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Letter: It's nearly impossible to find a family doctor. A phone call isn't enough

A patient speaks out getting shuffled from clinic to clinic after his doctor retired.
Metro Vancouver residents are struggling to find family doctors. iStock photo


Re: An open letter to the B.C. Ministry of Health

As a retired 81-year-old relatively healthy male with a 79-year-old wife who has been unwell for some time, I implore you to make the doctor shortage concern the most serious problem we have in 2022.
We, like many in the past, were blessed to have a family doctor here in New Westminster for over 30 years. At age 76 and somewhat unwell himself, he decided to retire.    

Like any business, I assumed that there would be a lineup of newly minted G.P.s ready to buy this ready-made 2000-patient list together with a converted house for the office with unlimited street parking. But alas, our doctor said there were no buyers at any price. So he closed up and sold the house. And I want to point out that he didn’t need the money.
Apparently, graduating medical students knew that they could come into society, hang up their shingle anywhere and “cherry pick their patients.” And, alternately, they could simply join a “clinic,” work three to four days a week and go golfing. Great life, eh? They could also become specialists to reduce their hours while making more money, so not nearly enough G.P.s. coming through the system.
Now I get to the root of the problem.  
So our doctor had no other doctors he could refer us to and suggested we pick out one of the “clinics” and set up a “meet-and-greet” with one of their doctors, which we did. 
We met with a young doctor and set up a relationship through the clinic. Not knowing much about “walk-in clinics,” our new doctor after one year was overwhelmed. And we could clearly see that, however, he never rushed us at any appointment. But he left to become a hospitalist.
At that point there were no other doctors at this clinic taking on new patients, so we were put on a “list.” In the interim, they assigned us a nurse practitioner. 

Unfortunately, our personalities clashed so we were waiting for a new doctor to be hired at the clinic.

On top of this, I had to take my wife into Royal Columbian hospital on three occasions and each time we were told that having a nurse practitioner was not suitable to look after my wife with her weak immune system and other specific illnesses. She needed a full-fledged doctor. We heard that the clinic had hired a new doctor who was available on a walk-in basis and we struck up a relationship with this new doctor. After “arranging” our irregular appointments on the days he was available and on site, we kept hoping that he would be permanent and take us on as permanent patients but he could not as he was hired as a “walk-in doctor.”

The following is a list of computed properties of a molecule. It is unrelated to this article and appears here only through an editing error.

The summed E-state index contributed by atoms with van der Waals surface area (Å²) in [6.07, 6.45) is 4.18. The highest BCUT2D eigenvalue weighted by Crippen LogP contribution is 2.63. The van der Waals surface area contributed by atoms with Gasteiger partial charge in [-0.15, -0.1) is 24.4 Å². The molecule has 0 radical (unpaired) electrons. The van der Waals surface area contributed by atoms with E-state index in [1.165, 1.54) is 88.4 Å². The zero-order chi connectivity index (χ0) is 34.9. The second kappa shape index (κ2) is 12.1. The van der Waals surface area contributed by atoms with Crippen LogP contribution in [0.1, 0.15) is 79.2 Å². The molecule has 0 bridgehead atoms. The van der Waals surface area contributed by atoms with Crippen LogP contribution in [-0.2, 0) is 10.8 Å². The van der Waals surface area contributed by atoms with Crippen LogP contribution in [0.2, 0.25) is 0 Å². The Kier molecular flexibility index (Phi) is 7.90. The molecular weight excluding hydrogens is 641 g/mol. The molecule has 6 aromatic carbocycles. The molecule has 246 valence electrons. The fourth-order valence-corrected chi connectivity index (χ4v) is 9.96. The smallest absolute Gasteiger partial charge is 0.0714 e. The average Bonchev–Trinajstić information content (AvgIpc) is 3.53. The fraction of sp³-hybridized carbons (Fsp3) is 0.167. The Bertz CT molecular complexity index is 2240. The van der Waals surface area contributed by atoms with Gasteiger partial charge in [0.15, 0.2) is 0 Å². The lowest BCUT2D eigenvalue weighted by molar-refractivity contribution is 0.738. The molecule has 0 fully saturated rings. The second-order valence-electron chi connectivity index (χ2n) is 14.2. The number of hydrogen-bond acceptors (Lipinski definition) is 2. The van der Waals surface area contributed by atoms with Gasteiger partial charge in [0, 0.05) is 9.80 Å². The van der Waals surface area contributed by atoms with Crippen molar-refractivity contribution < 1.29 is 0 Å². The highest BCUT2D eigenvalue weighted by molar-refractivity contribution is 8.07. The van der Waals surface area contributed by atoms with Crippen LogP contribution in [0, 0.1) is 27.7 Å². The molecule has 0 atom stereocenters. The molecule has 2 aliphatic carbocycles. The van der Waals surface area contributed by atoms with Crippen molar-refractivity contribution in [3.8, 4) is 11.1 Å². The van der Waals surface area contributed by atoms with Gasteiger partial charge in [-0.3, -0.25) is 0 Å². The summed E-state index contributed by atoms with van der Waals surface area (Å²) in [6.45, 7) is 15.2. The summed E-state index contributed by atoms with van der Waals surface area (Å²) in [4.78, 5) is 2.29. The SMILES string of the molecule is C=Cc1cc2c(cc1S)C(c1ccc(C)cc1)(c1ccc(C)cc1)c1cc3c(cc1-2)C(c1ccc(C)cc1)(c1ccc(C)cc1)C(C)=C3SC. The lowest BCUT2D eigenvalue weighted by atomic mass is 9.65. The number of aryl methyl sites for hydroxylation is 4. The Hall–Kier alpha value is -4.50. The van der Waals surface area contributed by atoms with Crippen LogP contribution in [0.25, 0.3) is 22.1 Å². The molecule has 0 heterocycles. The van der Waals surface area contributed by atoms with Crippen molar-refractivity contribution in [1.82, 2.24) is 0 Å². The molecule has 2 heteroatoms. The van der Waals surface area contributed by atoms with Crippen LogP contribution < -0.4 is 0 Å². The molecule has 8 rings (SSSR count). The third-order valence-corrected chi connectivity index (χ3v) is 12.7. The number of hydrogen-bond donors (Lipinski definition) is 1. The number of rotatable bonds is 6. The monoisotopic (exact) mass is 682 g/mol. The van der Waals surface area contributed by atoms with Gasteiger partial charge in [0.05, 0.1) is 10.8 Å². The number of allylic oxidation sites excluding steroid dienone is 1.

Suddenly one day, when we had a “telephone meeting” with him for new prescriptions, the receptionist phoned that morning and advised that the doctor could no longer even serve us as he was now strictly a full-time “walk-in-only doctor.”
So now, a few days later, we were called by another new doctor hired by the clinic to get the prescriptions. We asked if he could take us on as patients. To our surprise, he told us that he could not.
So we then went to another local clinic. Now this was also a strong “walk-in clinic” but did have actual doctors on site for a short while. At present, they have “none” and all appointments are done by telephone only and their doctors are from “contracted out services” so you never talk to the same one on the phone twice.
Somehow, this clinic thing got out of control and simply does not work. They also have government quotas so many close their doors just after lunch. I guess they made their money. It can’t be cost-efficient for government when we pay for just a so-called telephone cure in just a few minutes. No face-to-face contact is simply unacceptable when it comes to your health.

Bill Davis, New Westminster